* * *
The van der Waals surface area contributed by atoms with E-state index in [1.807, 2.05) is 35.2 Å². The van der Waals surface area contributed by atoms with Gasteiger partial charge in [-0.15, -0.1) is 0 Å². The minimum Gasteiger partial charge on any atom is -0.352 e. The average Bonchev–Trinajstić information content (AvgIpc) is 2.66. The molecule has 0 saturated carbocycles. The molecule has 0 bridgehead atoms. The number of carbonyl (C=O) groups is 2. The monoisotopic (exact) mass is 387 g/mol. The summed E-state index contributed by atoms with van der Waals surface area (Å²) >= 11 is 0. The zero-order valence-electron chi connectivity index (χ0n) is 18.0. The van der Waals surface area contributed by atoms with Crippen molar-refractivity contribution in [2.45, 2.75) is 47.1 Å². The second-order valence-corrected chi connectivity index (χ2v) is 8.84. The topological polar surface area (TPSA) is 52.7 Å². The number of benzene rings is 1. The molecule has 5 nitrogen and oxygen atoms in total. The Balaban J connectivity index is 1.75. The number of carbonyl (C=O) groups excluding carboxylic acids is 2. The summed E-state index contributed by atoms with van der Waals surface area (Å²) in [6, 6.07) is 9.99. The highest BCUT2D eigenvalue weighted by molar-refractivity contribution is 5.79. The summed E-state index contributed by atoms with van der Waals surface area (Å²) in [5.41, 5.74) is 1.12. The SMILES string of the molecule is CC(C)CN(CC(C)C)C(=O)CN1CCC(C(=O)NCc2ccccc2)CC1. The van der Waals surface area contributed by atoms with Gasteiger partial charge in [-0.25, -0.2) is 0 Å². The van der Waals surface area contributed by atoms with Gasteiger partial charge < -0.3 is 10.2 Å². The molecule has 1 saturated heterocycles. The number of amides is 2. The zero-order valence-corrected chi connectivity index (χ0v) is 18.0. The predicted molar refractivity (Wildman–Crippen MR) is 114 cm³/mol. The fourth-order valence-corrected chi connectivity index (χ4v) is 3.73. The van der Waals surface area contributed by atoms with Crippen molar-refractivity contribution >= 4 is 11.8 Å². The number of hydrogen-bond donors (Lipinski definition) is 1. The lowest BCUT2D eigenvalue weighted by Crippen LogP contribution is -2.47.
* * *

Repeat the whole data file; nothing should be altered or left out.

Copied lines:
The van der Waals surface area contributed by atoms with E-state index in [1.807, 2.05) is 35.2 Å². The van der Waals surface area contributed by atoms with Gasteiger partial charge in [-0.15, -0.1) is 0 Å². The minimum Gasteiger partial charge on any atom is -0.352 e. The average Bonchev–Trinajstić information content (AvgIpc) is 2.66. The molecule has 0 saturated carbocycles. The molecule has 0 bridgehead atoms. The number of carbonyl (C=O) groups is 2. The monoisotopic (exact) mass is 387 g/mol. The summed E-state index contributed by atoms with van der Waals surface area (Å²) >= 11 is 0. The zero-order valence-electron chi connectivity index (χ0n) is 18.0. The van der Waals surface area contributed by atoms with Crippen molar-refractivity contribution in [2.45, 2.75) is 47.1 Å². The second-order valence-corrected chi connectivity index (χ2v) is 8.84. The topological polar surface area (TPSA) is 52.7 Å². The number of benzene rings is 1. The molecule has 5 nitrogen and oxygen atoms in total. The Balaban J connectivity index is 1.75. The number of carbonyl (C=O) groups excluding carboxylic acids is 2. The summed E-state index contributed by atoms with van der Waals surface area (Å²) in [6, 6.07) is 9.99. The highest BCUT2D eigenvalue weighted by molar-refractivity contribution is 5.79. The summed E-state index contributed by atoms with van der Waals surface area (Å²) in [5.41, 5.74) is 1.12. The SMILES string of the molecule is CC(C)CN(CC(C)C)C(=O)CN1CCC(C(=O)NCc2ccccc2)CC1. The van der Waals surface area contributed by atoms with Gasteiger partial charge in [-0.25, -0.2) is 0 Å². The van der Waals surface area contributed by atoms with Gasteiger partial charge < -0.3 is 10.2 Å². The molecule has 1 saturated heterocycles. The number of amides is 2. The zero-order valence-corrected chi connectivity index (χ0v) is 18.0. The predicted molar refractivity (Wildman–Crippen MR) is 114 cm³/mol. The fourth-order valence-corrected chi connectivity index (χ4v) is 3.73. The van der Waals surface area contributed by atoms with Crippen molar-refractivity contribution >= 4 is 11.8 Å². The number of hydrogen-bond donors (Lipinski definition) is 1. The lowest BCUT2D eigenvalue weighted by Crippen LogP contribution is -2.47.